Roberts coming into own on multiple levels
Father's Day is more than a month away, but why wait until mid-June to learn more about 2005's most improved hitter, Brian Roberts?
For those who don't know, Brian is the son of former University of North Carolina baseball coach Mike Roberts. When Brian was still nursing, Mike took over as the Tar Heels' coach and led them to a third-place finish at the College World Series in 1978. The following summer, on a family vacation, baby Brian contracted pneumonia, which produced a heart defect that required open-heart surgery when he was just 5 years old. By then, B.J. Surhoff was playing for the Tar Heels, and all he remembers is that one spring, the little kid who was hanging around all the time wasn't there anymore.AP Photo/Chris GardnerBrian Roberts has helped spark an Orioles resurgence.
Despite the setback and lack of stamina, little Brian returned to hanging out with his dad's team the following season, watching the likes of Surhoff, Scott Bradley, Walt Weiss, and later Scott Bankhead and Paul Shuey. Eventually, Roberts joined them in the UNC record books as college freshman of the year in 1997 and ACC player of the year in 1998, setting school records for hits and steals in a season.
When Mike Roberts was let go after 21 seasons in Chapel Hill after that 1998 season, Brian transferred to South Carolina, where in 1999 he again led the nation in steals. The Orioles drafted Brian Roberts in the first round. His dad went on to coach at UNC-Asheville and currently coaches the Cotuit Kettleers in the Cape Cod League. A former All-ACC catcher, Mike Roberts is a master at what it takes to have stolen base success. He even hired the Carolina track coach to work with Brian in his collegiate days.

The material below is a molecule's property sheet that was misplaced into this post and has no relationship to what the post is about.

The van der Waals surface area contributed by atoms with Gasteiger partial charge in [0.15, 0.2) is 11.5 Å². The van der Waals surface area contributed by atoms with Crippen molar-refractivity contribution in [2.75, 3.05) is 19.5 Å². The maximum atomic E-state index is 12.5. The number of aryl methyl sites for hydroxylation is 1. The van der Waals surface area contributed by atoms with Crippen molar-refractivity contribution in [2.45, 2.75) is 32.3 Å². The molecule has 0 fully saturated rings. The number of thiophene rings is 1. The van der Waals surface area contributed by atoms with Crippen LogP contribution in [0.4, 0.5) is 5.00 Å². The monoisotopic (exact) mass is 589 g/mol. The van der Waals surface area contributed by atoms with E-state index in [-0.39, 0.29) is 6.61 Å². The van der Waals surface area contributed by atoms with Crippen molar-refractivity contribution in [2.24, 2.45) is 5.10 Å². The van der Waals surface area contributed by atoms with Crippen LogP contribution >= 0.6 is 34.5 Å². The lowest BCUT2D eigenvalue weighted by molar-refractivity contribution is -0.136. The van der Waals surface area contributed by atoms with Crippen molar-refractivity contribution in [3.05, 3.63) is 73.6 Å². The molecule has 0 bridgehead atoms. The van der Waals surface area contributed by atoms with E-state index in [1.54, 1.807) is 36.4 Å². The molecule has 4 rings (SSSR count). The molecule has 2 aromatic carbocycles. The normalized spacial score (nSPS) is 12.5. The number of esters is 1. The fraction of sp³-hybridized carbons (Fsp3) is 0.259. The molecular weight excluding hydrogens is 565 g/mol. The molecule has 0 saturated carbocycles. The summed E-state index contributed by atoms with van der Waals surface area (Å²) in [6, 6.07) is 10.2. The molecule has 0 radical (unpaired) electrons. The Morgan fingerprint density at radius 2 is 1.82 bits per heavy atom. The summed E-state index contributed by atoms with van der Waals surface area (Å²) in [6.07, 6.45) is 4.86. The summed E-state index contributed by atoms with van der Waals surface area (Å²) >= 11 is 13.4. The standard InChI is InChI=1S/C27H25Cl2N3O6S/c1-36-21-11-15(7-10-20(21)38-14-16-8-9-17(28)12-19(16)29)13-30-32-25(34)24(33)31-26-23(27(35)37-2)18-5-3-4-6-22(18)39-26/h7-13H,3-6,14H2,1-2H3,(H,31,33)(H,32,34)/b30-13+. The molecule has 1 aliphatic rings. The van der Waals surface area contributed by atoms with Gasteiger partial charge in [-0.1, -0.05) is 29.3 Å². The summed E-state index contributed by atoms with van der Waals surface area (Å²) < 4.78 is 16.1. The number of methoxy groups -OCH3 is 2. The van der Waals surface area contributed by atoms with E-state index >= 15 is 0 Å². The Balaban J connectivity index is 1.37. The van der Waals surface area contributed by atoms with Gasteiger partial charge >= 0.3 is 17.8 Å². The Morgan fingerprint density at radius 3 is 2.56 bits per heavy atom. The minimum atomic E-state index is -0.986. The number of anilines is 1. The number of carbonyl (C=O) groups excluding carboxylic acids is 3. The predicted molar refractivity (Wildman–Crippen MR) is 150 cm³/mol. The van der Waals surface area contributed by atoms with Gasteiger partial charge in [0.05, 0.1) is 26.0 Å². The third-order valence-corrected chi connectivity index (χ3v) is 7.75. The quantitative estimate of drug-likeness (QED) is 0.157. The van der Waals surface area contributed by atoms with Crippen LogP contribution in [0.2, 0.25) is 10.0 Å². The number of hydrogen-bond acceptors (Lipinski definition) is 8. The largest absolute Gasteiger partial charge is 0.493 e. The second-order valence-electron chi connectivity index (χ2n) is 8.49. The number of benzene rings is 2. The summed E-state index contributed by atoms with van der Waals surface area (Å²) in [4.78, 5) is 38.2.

So how much of Brian's hard-earned success in 2005, seven years after he last played under his father, is still owed to his upbringing? During a recent rain delay in Boston, we talked about it.
Clubhouse Confidential: "How has your relationship with your father changed over time as you developed as a ballplayer?"
Brian Roberts: "Greatly. ... He was my dad, but he was also my coach, 100 percent, all the way, from day one until probably a couple of years ago, and it was difficult at times. Anybody who's had the father-son/coach-dad relationship knows how it can be good at times and it can be hard at times. When we were in college, I think it helped a lot because we finally got to be around each other more than we probably were for a while when I was in high school. ... But then when I left and went to pro ball, that was when it got kind of hard because he still wanted to coach a lot. And he wasn't around me that much, so he didn't really ... it's hard ... I know where he's coming from, because when I struggled, he hurt for me and he wanted to try and help, but at that point I was just kind of frustrated with the whole dad/coach thing. And it got to the point where I said, 'Dad, I just want you to enjoy this. Enjoy my career. You helped me get here, now kind of let me go on my own and see what happens.' "